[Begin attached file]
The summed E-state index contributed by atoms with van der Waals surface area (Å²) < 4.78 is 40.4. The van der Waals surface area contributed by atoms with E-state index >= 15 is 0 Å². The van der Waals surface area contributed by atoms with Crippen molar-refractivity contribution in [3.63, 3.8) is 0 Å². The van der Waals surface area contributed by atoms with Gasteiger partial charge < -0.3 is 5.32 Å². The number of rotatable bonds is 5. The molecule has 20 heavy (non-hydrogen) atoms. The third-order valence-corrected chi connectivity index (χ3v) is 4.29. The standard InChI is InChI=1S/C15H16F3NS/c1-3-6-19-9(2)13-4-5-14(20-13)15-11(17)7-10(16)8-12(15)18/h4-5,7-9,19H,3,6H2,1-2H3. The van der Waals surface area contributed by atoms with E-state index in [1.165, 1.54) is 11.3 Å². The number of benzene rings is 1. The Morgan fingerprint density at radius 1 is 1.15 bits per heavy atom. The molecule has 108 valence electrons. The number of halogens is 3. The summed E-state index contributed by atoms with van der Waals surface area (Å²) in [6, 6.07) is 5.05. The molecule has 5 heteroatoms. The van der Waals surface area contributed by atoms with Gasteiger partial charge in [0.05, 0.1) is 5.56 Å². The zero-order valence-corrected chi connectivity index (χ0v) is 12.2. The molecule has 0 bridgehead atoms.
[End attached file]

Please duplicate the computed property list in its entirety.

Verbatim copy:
The summed E-state index contributed by atoms with van der Waals surface area (Å²) < 4.78 is 40.4. The van der Waals surface area contributed by atoms with E-state index >= 15 is 0 Å². The van der Waals surface area contributed by atoms with Crippen molar-refractivity contribution in [3.63, 3.8) is 0 Å². The van der Waals surface area contributed by atoms with Gasteiger partial charge < -0.3 is 5.32 Å². The number of rotatable bonds is 5. The molecule has 20 heavy (non-hydrogen) atoms. The third-order valence-corrected chi connectivity index (χ3v) is 4.29. The standard InChI is InChI=1S/C15H16F3NS/c1-3-6-19-9(2)13-4-5-14(20-13)15-11(17)7-10(16)8-12(15)18/h4-5,7-9,19H,3,6H2,1-2H3. The van der Waals surface area contributed by atoms with E-state index in [1.165, 1.54) is 11.3 Å². The number of benzene rings is 1. The Morgan fingerprint density at radius 1 is 1.15 bits per heavy atom. The molecule has 108 valence electrons. The number of halogens is 3. The summed E-state index contributed by atoms with van der Waals surface area (Å²) in [6, 6.07) is 5.05. The molecule has 5 heteroatoms. The van der Waals surface area contributed by atoms with Gasteiger partial charge in [0.05, 0.1) is 5.56 Å². The zero-order valence-corrected chi connectivity index (χ0v) is 12.2. The molecule has 0 bridgehead atoms.